Monday, February 16, 2009

What Makes Me a Photographer

Perhaps almost anyone can be a photographer, in the same way that almost anyone can be a carpenter or a librarian. But, in age where almost everyone owns a camera, what separates one's work from others. I think our work is separated because we have chosen Photography as our profession, and merely that. Whether we are good or bad photographers, we are photographers because that is what we want to do for a living. We normally don't call ourselves carpenters just because we build a single shelf. It is only if we continually work and strive towards carpentry, do we then call ourselves  a carpenter. I feel it is the same with photography. 

One may also say that what makes us photographers is that we intend to have our work viewed beyond the context of our friends and family. It seems that photographers wish to have their work seen in galleries, films, schools, websites, and other areas where we may find displayed art. This is certainly not true in every case, although I think it is most generally found to be true. 

These photos were taken for my documentary class. I was assigned to photograph three complete strangers. All three of these guys were very willing to have their picture taken. The one standing on the porch, was standing outside of a Juvenile Delinquency Courthouse.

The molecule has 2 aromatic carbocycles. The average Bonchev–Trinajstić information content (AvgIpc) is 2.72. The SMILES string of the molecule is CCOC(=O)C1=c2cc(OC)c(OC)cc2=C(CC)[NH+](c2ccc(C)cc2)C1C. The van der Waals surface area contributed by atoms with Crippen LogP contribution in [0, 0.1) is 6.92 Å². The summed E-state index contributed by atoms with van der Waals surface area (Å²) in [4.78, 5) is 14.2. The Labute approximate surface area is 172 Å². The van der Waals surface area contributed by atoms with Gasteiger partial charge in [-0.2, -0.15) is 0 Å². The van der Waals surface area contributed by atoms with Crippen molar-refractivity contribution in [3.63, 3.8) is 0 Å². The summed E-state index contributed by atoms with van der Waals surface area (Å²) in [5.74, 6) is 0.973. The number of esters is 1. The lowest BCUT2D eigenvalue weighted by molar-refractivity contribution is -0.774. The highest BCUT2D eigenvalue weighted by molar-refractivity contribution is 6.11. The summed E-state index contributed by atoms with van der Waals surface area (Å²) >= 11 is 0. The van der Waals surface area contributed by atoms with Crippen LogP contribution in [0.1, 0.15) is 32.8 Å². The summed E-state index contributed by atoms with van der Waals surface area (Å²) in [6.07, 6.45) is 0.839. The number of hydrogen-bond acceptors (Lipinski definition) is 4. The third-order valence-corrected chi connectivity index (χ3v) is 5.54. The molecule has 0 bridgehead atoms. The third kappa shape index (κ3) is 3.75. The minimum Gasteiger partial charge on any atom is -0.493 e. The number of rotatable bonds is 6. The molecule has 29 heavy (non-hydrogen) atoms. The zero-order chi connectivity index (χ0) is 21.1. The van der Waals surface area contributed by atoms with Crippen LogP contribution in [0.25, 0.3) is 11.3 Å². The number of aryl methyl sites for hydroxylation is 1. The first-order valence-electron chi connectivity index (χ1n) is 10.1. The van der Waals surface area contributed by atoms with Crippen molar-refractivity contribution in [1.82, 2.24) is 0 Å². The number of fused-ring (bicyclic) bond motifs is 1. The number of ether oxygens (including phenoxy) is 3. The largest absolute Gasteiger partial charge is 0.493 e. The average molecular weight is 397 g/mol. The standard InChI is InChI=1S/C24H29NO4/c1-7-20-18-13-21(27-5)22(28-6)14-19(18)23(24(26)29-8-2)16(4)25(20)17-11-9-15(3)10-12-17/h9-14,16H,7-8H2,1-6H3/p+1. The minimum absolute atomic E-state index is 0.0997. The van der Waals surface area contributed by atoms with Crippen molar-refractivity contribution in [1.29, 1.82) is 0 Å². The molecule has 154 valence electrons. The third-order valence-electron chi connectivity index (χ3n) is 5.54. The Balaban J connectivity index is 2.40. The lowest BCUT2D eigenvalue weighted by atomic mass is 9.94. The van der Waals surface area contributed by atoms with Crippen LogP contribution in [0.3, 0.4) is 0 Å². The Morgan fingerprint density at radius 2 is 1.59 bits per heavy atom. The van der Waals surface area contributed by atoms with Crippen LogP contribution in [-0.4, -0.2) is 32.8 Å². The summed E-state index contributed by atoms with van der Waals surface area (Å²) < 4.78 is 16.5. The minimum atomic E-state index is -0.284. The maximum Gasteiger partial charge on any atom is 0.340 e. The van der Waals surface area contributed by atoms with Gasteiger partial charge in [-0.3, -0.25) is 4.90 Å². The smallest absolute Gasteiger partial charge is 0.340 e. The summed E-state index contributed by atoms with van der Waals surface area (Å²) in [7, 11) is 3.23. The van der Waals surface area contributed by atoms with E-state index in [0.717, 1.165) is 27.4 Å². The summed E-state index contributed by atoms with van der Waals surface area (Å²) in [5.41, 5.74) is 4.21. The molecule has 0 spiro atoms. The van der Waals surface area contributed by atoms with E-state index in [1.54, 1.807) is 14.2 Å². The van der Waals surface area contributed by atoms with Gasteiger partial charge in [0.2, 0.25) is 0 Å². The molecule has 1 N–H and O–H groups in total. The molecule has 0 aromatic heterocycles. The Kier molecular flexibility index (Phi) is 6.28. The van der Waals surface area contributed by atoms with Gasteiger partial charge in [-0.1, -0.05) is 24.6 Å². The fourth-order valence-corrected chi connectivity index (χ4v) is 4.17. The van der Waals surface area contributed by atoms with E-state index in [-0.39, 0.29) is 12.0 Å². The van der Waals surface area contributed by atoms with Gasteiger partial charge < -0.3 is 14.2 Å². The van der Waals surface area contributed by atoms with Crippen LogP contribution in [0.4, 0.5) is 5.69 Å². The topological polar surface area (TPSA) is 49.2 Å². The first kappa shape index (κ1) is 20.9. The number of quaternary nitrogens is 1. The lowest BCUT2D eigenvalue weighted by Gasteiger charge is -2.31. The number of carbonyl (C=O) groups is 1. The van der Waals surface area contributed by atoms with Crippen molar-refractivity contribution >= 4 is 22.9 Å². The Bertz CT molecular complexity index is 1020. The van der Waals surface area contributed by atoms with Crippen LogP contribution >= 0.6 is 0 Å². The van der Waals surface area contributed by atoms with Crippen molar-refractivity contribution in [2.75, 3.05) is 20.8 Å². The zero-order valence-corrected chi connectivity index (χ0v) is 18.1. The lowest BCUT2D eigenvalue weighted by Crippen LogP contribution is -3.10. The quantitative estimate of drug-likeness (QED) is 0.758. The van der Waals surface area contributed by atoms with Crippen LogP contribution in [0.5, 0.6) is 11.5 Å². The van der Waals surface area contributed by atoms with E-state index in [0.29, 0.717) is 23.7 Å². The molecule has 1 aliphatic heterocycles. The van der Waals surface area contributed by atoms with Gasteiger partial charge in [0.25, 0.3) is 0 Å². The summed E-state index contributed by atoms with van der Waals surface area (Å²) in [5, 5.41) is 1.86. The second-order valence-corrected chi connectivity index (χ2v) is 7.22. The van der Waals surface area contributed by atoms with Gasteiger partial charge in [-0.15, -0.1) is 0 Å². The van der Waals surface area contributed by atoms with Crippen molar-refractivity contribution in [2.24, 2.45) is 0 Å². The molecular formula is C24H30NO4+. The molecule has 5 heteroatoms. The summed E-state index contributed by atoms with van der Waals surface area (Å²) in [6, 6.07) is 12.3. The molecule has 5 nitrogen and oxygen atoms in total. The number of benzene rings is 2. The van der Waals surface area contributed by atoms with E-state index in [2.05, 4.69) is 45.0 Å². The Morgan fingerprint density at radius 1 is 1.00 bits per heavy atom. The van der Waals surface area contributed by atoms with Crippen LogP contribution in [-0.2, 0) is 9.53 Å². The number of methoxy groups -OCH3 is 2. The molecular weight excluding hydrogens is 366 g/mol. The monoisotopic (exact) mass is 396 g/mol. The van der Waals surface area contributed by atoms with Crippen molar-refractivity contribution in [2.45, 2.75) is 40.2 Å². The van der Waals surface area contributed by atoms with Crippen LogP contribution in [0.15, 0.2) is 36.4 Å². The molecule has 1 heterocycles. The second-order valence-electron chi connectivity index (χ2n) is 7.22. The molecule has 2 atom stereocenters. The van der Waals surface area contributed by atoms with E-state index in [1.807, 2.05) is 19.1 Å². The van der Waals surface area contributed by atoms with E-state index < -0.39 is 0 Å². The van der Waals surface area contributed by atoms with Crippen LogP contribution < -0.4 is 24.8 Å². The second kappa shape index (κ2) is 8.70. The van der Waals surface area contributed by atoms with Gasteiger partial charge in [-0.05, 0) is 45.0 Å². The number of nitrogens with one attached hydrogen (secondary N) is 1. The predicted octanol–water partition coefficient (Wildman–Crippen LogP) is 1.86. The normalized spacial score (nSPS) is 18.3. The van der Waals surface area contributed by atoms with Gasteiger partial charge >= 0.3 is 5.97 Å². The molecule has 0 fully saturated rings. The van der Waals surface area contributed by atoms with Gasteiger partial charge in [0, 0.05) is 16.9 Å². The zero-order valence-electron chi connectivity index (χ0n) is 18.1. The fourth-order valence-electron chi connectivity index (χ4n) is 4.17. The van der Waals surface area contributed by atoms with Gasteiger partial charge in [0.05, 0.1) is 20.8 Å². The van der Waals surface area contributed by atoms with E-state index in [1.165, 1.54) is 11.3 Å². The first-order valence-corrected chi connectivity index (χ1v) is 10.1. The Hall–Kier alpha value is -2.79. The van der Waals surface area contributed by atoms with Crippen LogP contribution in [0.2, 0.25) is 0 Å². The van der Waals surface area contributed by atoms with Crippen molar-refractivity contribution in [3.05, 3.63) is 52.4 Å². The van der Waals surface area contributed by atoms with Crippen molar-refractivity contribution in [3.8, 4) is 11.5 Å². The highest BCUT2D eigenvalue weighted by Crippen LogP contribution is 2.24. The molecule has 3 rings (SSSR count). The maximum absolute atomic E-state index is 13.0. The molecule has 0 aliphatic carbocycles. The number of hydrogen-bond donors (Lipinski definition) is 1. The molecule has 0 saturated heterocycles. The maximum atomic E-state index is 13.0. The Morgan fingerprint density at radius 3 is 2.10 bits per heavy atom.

Tuesday, February 10, 2009

Shooting Without Film

Our latest assignment in my documentary class is to go out and photograph without film in the camera. I used my Minolta TLR camera to "photograph" around the streets and alleys of Delaware, Ohio. It was an interesting experience because of the strange people you run into when you're just walking slowly.

A couple people stopped me to ask about the camera that I was using. I took pictures of a couple strolling their child down the sidewalk, a couple of kids playing in the street, a man getting his haircut in the barber shop, two men loading a mattress into a truck, and two men taking money out of ATM machines.

It was actually very difficult for me to do this. Not very many people walk in downtown Delaware, and the few that do, immediately notice me and my camera. I have to say, I had less and less courage to press the shutter button, even though I knew there was no film in the camera. I only photographed people from behind because I was afraid that they would get mad if they saw what I was doing.

It was harder than I thought it would be, and more terrifying. I had brilliant chances to take photographs, but I passed them up because I was so close to the people and they would have seen me. It would be easier if I photograph where there are a lot more people, so that I do not stand out as much.